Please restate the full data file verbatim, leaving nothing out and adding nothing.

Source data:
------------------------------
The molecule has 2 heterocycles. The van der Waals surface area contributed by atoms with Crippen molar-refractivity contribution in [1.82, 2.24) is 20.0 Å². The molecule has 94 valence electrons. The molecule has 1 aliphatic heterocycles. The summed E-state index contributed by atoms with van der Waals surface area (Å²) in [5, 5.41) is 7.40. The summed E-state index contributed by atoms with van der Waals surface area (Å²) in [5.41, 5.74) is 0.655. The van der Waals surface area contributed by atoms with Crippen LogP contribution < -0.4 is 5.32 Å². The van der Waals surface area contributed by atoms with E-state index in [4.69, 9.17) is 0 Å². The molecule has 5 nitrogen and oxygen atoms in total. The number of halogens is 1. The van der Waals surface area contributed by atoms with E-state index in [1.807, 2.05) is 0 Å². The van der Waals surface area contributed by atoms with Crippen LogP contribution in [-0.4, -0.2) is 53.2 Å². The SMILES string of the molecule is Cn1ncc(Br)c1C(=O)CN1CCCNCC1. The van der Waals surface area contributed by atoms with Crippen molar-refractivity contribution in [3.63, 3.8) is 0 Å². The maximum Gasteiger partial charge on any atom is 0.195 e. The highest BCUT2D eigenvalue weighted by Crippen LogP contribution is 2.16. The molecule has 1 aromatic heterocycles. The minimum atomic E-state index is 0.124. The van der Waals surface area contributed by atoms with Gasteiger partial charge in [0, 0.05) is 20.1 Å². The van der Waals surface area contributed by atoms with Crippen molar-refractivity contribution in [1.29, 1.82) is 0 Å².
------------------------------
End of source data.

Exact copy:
The molecule has 2 heterocycles. The van der Waals surface area contributed by atoms with Crippen molar-refractivity contribution in [1.82, 2.24) is 20.0 Å². The molecule has 94 valence electrons. The molecule has 1 aliphatic heterocycles. The summed E-state index contributed by atoms with van der Waals surface area (Å²) in [5, 5.41) is 7.40. The summed E-state index contributed by atoms with van der Waals surface area (Å²) in [5.41, 5.74) is 0.655. The van der Waals surface area contributed by atoms with Crippen LogP contribution < -0.4 is 5.32 Å². The van der Waals surface area contributed by atoms with E-state index in [4.69, 9.17) is 0 Å². The molecule has 5 nitrogen and oxygen atoms in total. The number of halogens is 1. The van der Waals surface area contributed by atoms with E-state index in [1.807, 2.05) is 0 Å². The van der Waals surface area contributed by atoms with Crippen LogP contribution in [-0.4, -0.2) is 53.2 Å². The SMILES string of the molecule is Cn1ncc(Br)c1C(=O)CN1CCCNCC1. The van der Waals surface area contributed by atoms with Crippen molar-refractivity contribution in [3.63, 3.8) is 0 Å². The maximum Gasteiger partial charge on any atom is 0.195 e. The highest BCUT2D eigenvalue weighted by Crippen LogP contribution is 2.16. The molecule has 1 aromatic heterocycles. The minimum atomic E-state index is 0.124. The van der Waals surface area contributed by atoms with Gasteiger partial charge in [0, 0.05) is 20.1 Å². The van der Waals surface area contributed by atoms with Crippen molar-refractivity contribution in [1.29, 1.82) is 0 Å².